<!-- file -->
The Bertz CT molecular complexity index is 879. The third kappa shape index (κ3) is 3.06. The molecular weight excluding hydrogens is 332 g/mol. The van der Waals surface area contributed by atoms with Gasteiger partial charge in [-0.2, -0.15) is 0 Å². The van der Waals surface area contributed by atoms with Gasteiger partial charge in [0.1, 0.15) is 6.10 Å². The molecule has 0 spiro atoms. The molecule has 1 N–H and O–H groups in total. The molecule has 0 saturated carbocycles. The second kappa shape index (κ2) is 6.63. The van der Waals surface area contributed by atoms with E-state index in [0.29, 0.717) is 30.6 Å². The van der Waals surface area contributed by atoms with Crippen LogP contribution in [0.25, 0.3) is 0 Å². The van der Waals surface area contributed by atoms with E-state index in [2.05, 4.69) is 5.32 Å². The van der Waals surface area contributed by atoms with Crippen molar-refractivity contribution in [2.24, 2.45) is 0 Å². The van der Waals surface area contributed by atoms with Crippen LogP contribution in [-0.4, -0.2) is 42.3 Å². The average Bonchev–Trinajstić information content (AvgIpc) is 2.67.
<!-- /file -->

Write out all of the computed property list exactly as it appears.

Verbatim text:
The Bertz CT molecular complexity index is 879. The third kappa shape index (κ3) is 3.06. The molecular weight excluding hydrogens is 332 g/mol. The van der Waals surface area contributed by atoms with Gasteiger partial charge in [-0.2, -0.15) is 0 Å². The van der Waals surface area contributed by atoms with Gasteiger partial charge in [0.1, 0.15) is 6.10 Å². The molecule has 0 spiro atoms. The molecule has 1 N–H and O–H groups in total. The molecule has 0 saturated carbocycles. The second kappa shape index (κ2) is 6.63. The van der Waals surface area contributed by atoms with E-state index in [0.29, 0.717) is 30.6 Å². The van der Waals surface area contributed by atoms with Crippen LogP contribution in [0.25, 0.3) is 0 Å². The van der Waals surface area contributed by atoms with E-state index in [2.05, 4.69) is 5.32 Å². The van der Waals surface area contributed by atoms with Crippen molar-refractivity contribution in [2.24, 2.45) is 0 Å². The van der Waals surface area contributed by atoms with Crippen LogP contribution in [-0.4, -0.2) is 42.3 Å². The average Bonchev–Trinajstić information content (AvgIpc) is 2.67.